crime. Every bill framed by the advisers of the Crown for the
benefit of Ireland was either rejected or mutilated. A few Roman
Catholics of distinguished merit were appointed to situations
which were indeed below their just claims, but which were higher
than any member of their Church had filled during many
generations. Two or three Roman Catholics were sworn of the
Council; one took his seat at the Board of Treasury; another at
the Board of Admiralty. There was great joy in Ireland; and no
wonder. What had been done was not much; but the ban had been
taken off; the Emancipation Act, which had been little more than
a dead letter, was at length a reality. But in England all the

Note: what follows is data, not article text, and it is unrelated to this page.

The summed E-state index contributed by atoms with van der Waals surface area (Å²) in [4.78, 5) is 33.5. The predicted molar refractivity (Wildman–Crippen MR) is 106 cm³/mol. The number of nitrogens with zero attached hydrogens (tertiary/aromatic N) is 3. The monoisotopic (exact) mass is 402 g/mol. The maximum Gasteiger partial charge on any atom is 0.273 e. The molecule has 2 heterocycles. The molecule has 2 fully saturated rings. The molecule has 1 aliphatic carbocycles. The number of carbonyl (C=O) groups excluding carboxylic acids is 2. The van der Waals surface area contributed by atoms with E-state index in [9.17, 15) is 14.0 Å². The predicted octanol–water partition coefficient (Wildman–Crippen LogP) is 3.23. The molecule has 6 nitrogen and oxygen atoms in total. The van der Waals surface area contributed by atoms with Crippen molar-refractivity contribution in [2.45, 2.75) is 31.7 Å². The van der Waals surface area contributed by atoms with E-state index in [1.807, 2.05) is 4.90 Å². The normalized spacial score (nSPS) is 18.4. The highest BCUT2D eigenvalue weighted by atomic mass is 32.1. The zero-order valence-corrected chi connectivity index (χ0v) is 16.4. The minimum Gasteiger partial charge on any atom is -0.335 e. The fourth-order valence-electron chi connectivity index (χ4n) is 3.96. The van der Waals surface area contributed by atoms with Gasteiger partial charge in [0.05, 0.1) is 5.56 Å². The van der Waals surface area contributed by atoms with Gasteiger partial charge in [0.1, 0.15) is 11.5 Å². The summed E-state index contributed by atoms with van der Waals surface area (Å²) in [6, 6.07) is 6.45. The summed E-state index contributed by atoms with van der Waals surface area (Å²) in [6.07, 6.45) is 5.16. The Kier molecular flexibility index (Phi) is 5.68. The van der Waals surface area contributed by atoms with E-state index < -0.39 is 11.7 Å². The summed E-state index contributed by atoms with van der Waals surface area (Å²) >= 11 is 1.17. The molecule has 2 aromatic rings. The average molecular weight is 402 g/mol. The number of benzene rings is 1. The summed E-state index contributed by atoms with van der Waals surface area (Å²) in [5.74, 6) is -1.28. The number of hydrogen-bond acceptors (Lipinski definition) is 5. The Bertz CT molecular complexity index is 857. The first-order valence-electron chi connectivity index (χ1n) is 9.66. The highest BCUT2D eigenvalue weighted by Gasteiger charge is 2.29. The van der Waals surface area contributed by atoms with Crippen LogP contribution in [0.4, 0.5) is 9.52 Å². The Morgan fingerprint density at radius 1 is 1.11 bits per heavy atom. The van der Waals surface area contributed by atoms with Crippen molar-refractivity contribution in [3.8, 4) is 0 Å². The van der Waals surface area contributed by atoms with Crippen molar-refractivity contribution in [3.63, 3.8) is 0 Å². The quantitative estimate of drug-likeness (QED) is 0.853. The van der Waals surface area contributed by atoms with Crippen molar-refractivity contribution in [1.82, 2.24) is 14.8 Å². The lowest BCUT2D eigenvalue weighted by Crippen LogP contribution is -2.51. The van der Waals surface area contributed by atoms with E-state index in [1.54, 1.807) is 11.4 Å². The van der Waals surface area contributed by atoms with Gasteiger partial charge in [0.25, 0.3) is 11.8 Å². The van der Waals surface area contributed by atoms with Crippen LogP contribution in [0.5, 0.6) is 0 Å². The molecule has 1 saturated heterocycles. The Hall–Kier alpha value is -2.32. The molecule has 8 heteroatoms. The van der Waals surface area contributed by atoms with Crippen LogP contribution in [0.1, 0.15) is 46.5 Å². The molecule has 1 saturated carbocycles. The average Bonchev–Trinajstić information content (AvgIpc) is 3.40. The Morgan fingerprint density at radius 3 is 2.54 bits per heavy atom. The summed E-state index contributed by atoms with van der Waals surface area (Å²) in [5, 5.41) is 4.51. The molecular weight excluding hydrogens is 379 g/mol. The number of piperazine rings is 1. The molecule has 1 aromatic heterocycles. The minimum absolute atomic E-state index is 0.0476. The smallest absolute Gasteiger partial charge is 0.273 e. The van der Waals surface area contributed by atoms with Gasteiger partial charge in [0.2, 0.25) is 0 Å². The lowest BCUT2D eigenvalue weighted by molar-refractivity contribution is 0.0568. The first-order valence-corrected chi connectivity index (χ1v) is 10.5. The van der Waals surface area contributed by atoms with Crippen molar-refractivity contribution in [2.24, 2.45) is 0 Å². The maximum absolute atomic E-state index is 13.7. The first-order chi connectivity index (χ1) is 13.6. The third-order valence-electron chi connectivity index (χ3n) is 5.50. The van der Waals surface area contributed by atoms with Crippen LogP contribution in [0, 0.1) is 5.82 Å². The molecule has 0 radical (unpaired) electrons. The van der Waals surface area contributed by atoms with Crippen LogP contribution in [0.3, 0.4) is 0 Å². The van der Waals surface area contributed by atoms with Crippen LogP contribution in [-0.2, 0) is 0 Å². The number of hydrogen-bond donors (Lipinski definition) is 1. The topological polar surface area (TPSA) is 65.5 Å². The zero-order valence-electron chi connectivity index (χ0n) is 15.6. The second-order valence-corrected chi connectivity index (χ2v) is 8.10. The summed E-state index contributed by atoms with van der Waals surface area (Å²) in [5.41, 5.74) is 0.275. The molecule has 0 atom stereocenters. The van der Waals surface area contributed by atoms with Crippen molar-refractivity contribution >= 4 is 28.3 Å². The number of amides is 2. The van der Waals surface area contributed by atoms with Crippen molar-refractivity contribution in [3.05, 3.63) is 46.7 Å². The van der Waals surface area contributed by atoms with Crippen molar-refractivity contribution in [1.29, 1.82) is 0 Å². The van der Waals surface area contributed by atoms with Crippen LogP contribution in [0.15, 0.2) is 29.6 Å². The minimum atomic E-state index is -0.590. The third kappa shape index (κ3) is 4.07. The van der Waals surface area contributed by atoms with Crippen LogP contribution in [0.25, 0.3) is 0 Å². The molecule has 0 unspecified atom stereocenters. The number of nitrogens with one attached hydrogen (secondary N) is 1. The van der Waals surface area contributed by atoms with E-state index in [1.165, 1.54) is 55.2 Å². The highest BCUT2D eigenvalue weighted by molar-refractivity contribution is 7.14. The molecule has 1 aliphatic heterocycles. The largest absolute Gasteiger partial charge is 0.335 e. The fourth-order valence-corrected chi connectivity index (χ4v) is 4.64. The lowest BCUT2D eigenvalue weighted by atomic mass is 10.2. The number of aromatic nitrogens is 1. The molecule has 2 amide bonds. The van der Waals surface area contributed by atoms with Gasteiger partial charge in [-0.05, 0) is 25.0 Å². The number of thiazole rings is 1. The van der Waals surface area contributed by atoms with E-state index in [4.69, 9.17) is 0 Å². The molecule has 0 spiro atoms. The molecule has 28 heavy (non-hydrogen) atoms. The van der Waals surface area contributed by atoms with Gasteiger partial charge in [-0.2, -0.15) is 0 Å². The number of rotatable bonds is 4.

underlings of the great Tory party set up a howl of rage and
hatred worthy of Lord George Gordon's No Popery mob. The right
honourable Baronet now at the head of the Treasury, with his
usual prudence, abstained from joining in the cry, and was
content to listen to it, to enjoy it, and to profit by it. But
some of those who ranked next to him among the chiefs of the
opposition, did not imitate his politic reserve. One great man
denounced the Irish as aliens. Another called them minions of
Popery. Those teachers of religion to whom millions looked up
with affection and reverence were called by the Protestant press
demon priests and surpliced ruffians, and were denounced from the
Protestant pulpit as pontiffs of Baal, as false prophets who were
to be slain with the sword. We were reminded that a Queen of the